A Gurn from Nurn: Massive cash bonanza for Inverness Art Gallery …

According to the BBC:
“Councillors have approved a plan to improve the appearance of a prefabricated concrete building in Inverness by covering it with metal. The building’s front and side is to be clad in aluminium. The light sandstone-coloured anodised, perforated aluminium would feature a map of the city.

The museum, which is operated by High Life Highland, is in the city centre next to the Inverness Town House and Inverness Castle.” More here.1 One of our regular readers is less then impressed with this latest lorry load of cash heading for the Highland capital and told us: “Half a million pounds to facelift the Inverness Museum – a building which is relatively modern, structurally sound, well furnished and equipped, and is owned by Highland Council and managed by HighLife Highland. The other 2.5 million is to be spent on “upgrading the grounds of Inverness Castle and creating free public access wifi for the city”. Meanwhile the Nairn Museum is housed in an elderly Victorian building with leaking roofs and many other serious issues. It is also owned by Highland Council (who ought therefore to be maintaining it), and run by a board made up of volunteers who have to look to charitable donors and fundraising efforts to pay the bills. What could they do with a fraction of that half-a-million? Moreover, while preparing to spend huge sums on tarting up Inverness Castle grounds (which are hardly derelict!), Highland Council is simultaneously cutting back substantially on the maintenance of public amenity areas like the Links and Viewfield, claims it cannot afford to replace the paddling pool, and is reducing or giving up the provision of floral planting in public spaces in Nairn and in other towns around the Highlands. As for wifi, while Inverness is to be provided with a free public wifi network, parts of Nairn still haven’t got superfast broadband.” There you are folks, thoughts for a dreich Friday afternoon.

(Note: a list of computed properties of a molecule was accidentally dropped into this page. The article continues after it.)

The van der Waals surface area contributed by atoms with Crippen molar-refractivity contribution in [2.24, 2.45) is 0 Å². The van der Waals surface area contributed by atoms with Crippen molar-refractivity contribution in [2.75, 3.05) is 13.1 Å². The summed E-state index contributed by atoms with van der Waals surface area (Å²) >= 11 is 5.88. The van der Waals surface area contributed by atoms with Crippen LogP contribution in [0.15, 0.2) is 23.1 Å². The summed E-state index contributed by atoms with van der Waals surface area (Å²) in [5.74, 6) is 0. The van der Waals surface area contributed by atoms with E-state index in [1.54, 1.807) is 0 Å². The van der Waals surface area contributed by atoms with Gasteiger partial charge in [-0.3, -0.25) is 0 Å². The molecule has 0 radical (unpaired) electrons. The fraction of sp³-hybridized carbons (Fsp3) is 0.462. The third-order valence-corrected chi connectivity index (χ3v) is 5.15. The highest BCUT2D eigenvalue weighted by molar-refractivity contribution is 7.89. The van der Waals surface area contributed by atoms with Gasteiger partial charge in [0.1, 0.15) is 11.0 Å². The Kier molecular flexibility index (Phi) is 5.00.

Have good weekend.


  1. ^ More here. (www.bbc.co.uk)

Leave a Reply

Your email address will not be published. Required fields are marked *